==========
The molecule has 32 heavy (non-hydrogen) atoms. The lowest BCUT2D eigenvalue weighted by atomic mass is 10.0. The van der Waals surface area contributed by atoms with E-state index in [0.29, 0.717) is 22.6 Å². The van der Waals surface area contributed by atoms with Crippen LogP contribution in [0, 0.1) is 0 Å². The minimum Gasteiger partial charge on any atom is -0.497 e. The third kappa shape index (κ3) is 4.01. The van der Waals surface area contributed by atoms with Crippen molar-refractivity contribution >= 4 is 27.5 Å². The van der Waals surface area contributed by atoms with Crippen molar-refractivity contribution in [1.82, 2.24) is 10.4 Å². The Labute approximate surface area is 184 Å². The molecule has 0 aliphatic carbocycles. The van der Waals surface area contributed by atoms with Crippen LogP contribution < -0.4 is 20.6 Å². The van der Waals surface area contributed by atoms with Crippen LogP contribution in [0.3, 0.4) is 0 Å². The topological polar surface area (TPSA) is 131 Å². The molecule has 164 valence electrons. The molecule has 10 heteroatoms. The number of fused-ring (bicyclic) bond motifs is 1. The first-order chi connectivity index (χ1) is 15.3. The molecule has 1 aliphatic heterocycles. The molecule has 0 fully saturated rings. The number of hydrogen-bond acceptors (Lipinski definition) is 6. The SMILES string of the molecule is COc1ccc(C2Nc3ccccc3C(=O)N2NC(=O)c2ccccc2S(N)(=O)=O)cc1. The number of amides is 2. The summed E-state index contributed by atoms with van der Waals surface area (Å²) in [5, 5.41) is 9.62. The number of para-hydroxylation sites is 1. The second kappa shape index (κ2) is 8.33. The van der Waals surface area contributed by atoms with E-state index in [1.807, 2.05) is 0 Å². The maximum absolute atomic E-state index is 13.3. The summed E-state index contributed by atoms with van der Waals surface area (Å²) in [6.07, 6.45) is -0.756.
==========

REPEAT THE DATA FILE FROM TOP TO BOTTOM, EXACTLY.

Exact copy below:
The molecule has 32 heavy (non-hydrogen) atoms. The lowest BCUT2D eigenvalue weighted by atomic mass is 10.0. The van der Waals surface area contributed by atoms with E-state index in [0.29, 0.717) is 22.6 Å². The van der Waals surface area contributed by atoms with Crippen LogP contribution in [0, 0.1) is 0 Å². The minimum Gasteiger partial charge on any atom is -0.497 e. The third kappa shape index (κ3) is 4.01. The van der Waals surface area contributed by atoms with Crippen molar-refractivity contribution >= 4 is 27.5 Å². The van der Waals surface area contributed by atoms with Crippen molar-refractivity contribution in [1.82, 2.24) is 10.4 Å². The Labute approximate surface area is 184 Å². The molecule has 0 aliphatic carbocycles. The van der Waals surface area contributed by atoms with Crippen LogP contribution < -0.4 is 20.6 Å². The van der Waals surface area contributed by atoms with Crippen LogP contribution in [0.3, 0.4) is 0 Å². The topological polar surface area (TPSA) is 131 Å². The molecule has 164 valence electrons. The molecule has 10 heteroatoms. The number of fused-ring (bicyclic) bond motifs is 1. The first-order chi connectivity index (χ1) is 15.3. The molecule has 1 aliphatic heterocycles. The molecule has 0 fully saturated rings. The number of hydrogen-bond acceptors (Lipinski definition) is 6. The SMILES string of the molecule is COc1ccc(C2Nc3ccccc3C(=O)N2NC(=O)c2ccccc2S(N)(=O)=O)cc1. The number of amides is 2. The summed E-state index contributed by atoms with van der Waals surface area (Å²) in [5, 5.41) is 9.62. The number of para-hydroxylation sites is 1. The second kappa shape index (κ2) is 8.33. The van der Waals surface area contributed by atoms with E-state index in [1.807, 2.05) is 0 Å². The maximum absolute atomic E-state index is 13.3. The summed E-state index contributed by atoms with van der Waals surface area (Å²) in [6.07, 6.45) is -0.756.